The horror was in the waiting — the unknown, the insomnia, the ulcers. Co-workers ignored each other and hid behind locked doors. Secretaries and paralegals passed along the rumors and refused eye contact. Everyone was on edge, wondering, "Who might be next?" The partners, the big boys, appeared shell-shocked and wanted no contact with their underlings. They might soon be ordered to slaughter them.Here's a summary of the story:
The year is 2008 and Samantha Kofer’s career at a huge Wall Street law firm is on the fast track — until the recession hits and she gets downsized, furloughed, escorted out of the building. Samantha, one of the "lucky" associates, is offered an opportunity to work at a legal aid clinic for one year without pay, after which there would be a slim chance that she’d get her old job back. In a matter of days Samantha moves from Manhattan to Brady, Virginia, population 2,200, in the heart of Appalachia, a part of the world she has only read about. Mattie Wyatt, lifelong Brady resident and head of the town’s legal aid clinic, is there to teach her how to "help real people with real problems." For the first time in her career, Samantha prepares a lawsuit, sees the inside of an actual courtroom, gets scolded by a judge, and receives threats from locals who aren’t so thrilled to have a big-city lawyer in town. And she learns that Brady, like most small towns, harbors some big secrets. Her new job takes Samantha into the murky and dangerous world of coal mining, where laws are often broken, rules are ignored, regulations are flouted, communities are divided, and the land itself is under attack from Big Coal. Violence is always just around the corner, and within weeks Samantha finds herself engulfed in litigation that turns deadly.There are currently "641 holds on first copy returned of 402 copies" in the St. Louis County Library system. I, of course, am number 641. Oops! Someone has just become number 642. How, you ask, did I manage to copy the opening lines of this novel, if I don't have the book in my hand? Straight off the internet. Why am I so anxious to read it, when I don't normally read thrillers? Because Roy Exum wrote about the book in connection with a similar situation happening near Chattanooga, Tennessee, my hometown: ‘Gray Mountain’ and Dayton Mountain. Comparing Grisham's thriller with the real-life coal company that, last month, got approval for coal mining operations for Dayton Mountain in Rhea County, Exum wrote:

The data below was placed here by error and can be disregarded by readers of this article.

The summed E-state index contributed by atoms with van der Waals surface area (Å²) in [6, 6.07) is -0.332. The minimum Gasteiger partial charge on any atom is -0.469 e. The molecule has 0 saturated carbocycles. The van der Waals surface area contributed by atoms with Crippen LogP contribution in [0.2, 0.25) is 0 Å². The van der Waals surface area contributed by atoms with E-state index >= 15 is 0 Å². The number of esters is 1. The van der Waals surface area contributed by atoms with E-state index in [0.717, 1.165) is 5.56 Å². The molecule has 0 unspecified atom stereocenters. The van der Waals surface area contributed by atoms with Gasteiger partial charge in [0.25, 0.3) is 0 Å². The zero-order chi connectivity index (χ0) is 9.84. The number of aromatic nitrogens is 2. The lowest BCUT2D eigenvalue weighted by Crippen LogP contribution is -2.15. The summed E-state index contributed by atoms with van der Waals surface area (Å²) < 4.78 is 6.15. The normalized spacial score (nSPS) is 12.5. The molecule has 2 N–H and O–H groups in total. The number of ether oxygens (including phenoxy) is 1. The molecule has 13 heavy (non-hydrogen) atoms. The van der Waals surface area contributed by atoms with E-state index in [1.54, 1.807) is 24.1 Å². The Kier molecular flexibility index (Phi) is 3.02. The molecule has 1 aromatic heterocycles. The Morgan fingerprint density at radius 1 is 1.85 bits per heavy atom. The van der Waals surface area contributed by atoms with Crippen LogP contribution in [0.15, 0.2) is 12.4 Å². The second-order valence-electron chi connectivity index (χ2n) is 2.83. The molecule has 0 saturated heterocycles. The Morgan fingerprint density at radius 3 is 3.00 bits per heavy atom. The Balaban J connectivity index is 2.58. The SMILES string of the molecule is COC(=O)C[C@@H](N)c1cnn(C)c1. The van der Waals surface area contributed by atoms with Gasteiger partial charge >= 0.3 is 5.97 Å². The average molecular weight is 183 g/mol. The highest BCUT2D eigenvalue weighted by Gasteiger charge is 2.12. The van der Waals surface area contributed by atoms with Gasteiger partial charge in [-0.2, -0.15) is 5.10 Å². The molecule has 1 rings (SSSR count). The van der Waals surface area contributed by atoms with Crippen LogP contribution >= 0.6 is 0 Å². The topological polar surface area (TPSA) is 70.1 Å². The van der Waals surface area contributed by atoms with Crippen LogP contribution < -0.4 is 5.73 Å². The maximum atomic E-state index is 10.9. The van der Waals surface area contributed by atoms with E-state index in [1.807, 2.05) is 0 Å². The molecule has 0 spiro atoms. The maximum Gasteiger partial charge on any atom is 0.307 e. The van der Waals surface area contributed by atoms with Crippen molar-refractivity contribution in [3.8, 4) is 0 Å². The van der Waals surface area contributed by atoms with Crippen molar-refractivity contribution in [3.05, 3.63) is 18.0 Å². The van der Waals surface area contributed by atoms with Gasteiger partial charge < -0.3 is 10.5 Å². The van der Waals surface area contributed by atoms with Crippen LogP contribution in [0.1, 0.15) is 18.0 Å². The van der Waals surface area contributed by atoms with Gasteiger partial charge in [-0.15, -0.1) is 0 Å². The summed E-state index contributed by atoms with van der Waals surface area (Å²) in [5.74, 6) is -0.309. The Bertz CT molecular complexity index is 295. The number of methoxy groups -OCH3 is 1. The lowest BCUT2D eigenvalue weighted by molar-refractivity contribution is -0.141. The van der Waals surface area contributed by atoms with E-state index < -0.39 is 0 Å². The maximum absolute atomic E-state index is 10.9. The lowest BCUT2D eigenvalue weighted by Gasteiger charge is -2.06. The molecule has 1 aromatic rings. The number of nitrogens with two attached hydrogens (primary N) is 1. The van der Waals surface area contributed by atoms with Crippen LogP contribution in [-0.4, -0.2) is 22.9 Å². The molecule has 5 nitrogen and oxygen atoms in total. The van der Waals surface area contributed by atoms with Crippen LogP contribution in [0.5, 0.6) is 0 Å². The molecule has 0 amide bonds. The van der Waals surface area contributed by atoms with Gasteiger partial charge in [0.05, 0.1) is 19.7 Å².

My big hope is that the Rhea County School Board will make John Grisham’s latest thriller required reading. It tears the top off the Big Coal industry and, if you think it is unfair for me to draw a parallel between a fictitious book and a coal-mining operation that will scalp Dayton Mountain, allow me to point out, "Fair is a place you take your favorite pig in the summertime."
Gilion at Rose City Reader hosts Book Beginnings on Fridays. Click here for today's Mister Linky.